CV Axle Inspection
Recognizing potential problems early can help prevent more expensive and expansive repairs on your CV axle. Trouble turning and resistance from tires while maneuvering are signs of CV axle issues. A bad CV axle will emit noise, such as squeaking that increases with speed. Vibrations that increase with speed and vibrating floorboards are also signs that your CV axle should be inspected by our service staff. While an inspection of the CV axle is centered on checking the axle, our inspectors may find problems related to CV joints or CV boots. Because the CV axle components combine into one working assembly, reviewing proper working conditions for all components is extremely important for CV axle maintenance. Our CV axle inspection can help keep major repairs or replacements at bay.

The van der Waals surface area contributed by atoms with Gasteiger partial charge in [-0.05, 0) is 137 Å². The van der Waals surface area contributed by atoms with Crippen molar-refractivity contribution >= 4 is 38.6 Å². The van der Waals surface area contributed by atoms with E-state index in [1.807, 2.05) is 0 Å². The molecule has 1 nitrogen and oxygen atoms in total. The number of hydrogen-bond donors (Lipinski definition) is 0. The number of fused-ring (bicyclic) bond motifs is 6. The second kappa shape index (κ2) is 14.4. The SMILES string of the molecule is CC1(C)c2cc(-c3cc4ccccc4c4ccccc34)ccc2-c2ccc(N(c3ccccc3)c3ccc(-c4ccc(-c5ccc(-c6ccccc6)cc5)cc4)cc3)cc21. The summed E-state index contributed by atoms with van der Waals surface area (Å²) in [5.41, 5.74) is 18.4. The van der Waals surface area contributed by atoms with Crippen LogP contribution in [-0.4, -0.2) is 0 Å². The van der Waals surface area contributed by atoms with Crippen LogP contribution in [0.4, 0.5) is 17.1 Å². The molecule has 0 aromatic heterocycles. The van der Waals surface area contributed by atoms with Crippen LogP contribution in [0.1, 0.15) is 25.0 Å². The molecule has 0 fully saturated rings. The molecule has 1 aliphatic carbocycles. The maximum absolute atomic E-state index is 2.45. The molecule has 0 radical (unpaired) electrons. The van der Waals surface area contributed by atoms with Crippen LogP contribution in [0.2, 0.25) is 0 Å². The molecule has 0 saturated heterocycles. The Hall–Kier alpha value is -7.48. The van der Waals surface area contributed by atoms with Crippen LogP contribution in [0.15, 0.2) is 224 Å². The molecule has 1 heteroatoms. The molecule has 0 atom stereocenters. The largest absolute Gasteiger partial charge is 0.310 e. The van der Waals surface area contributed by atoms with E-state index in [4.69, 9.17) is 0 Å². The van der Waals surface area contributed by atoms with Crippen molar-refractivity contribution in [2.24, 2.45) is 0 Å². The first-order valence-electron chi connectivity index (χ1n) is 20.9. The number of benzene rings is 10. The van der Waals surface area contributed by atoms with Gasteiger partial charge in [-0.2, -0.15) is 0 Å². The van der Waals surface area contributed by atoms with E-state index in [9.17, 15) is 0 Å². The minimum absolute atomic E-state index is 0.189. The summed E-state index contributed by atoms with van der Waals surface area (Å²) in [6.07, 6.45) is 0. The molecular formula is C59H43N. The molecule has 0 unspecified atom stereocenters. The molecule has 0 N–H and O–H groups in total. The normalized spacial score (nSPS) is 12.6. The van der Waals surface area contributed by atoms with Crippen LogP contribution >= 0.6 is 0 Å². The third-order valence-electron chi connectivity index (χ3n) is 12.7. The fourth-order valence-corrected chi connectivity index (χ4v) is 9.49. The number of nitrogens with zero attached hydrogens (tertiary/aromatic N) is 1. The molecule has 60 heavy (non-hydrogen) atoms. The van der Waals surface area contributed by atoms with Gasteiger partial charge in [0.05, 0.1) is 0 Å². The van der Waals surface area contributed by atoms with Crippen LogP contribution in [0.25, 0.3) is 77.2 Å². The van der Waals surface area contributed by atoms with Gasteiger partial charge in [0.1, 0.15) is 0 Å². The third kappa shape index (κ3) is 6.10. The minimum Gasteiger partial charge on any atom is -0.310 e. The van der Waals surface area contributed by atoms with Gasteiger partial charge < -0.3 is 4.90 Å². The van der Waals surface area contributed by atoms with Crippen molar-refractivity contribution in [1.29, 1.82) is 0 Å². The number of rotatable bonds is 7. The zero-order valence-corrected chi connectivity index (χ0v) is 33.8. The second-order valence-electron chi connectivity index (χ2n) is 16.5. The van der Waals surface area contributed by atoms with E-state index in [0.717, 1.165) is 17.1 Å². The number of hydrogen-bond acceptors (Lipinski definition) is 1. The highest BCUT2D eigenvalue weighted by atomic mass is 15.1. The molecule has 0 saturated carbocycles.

The CV axle is a drive axle located between the drive wheels. Its role is to deliver consistent power to the wheels as they traverse various types of terrain. The CV axle is attached to the wheels by CV joints. The inner CV joints connect the transmission to the CV axle while the outer CV joints connect the CV axle to the wheels. The CV joints connect the CV axle to the wheels, and deliver power while maintaining a constant velocity. The CV axle assembly—the axle shaft, CV joints, and CV boots—is designed to deliver flexible power to the wheels. This means that the axle is able to transmit required levels of torque to the wheels regardless of the angle of the axle. At first, CV axles were commonly used in front-wheel drive vehicles, but today CV axles are also common in rear-wheel drive vehicles